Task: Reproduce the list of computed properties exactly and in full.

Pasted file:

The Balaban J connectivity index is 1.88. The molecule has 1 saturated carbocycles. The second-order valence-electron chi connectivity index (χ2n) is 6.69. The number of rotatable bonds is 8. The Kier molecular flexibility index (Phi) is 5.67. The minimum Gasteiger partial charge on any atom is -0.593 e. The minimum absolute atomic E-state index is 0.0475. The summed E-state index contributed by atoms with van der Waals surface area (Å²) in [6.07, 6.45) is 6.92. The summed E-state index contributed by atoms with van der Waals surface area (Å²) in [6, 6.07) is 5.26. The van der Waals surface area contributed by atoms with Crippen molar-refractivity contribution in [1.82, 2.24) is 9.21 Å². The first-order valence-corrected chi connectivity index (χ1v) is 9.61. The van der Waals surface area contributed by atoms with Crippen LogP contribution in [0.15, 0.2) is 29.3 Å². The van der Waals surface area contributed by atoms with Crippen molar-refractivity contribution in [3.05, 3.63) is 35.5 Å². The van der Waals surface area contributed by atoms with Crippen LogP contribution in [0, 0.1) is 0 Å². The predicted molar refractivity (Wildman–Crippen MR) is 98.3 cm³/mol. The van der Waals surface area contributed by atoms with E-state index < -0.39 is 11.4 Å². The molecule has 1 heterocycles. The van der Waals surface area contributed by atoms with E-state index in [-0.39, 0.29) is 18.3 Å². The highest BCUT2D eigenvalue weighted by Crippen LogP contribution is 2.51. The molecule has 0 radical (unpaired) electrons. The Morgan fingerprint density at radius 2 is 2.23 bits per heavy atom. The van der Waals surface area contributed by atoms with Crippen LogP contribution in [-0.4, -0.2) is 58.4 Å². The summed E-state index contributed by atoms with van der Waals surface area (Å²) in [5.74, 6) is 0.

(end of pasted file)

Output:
The Balaban J connectivity index is 1.88. The molecule has 1 saturated carbocycles. The second-order valence-electron chi connectivity index (χ2n) is 6.69. The number of rotatable bonds is 8. The Kier molecular flexibility index (Phi) is 5.67. The minimum Gasteiger partial charge on any atom is -0.593 e. The minimum absolute atomic E-state index is 0.0475. The summed E-state index contributed by atoms with van der Waals surface area (Å²) in [6.07, 6.45) is 6.92. The summed E-state index contributed by atoms with van der Waals surface area (Å²) in [6, 6.07) is 5.26. The van der Waals surface area contributed by atoms with Crippen molar-refractivity contribution in [1.82, 2.24) is 9.21 Å². The first-order valence-corrected chi connectivity index (χ1v) is 9.61. The van der Waals surface area contributed by atoms with Crippen LogP contribution in [0.15, 0.2) is 29.3 Å². The van der Waals surface area contributed by atoms with Crippen molar-refractivity contribution in [3.05, 3.63) is 35.5 Å². The van der Waals surface area contributed by atoms with Crippen LogP contribution in [0, 0.1) is 0 Å². The predicted molar refractivity (Wildman–Crippen MR) is 98.3 cm³/mol. The van der Waals surface area contributed by atoms with E-state index < -0.39 is 11.4 Å². The molecule has 1 heterocycles. The van der Waals surface area contributed by atoms with E-state index in [-0.39, 0.29) is 18.3 Å². The highest BCUT2D eigenvalue weighted by Crippen LogP contribution is 2.51. The molecule has 0 radical (unpaired) electrons. The Morgan fingerprint density at radius 2 is 2.23 bits per heavy atom. The van der Waals surface area contributed by atoms with Crippen LogP contribution in [-0.4, -0.2) is 58.4 Å². The summed E-state index contributed by atoms with van der Waals surface area (Å²) in [5.74, 6) is 0.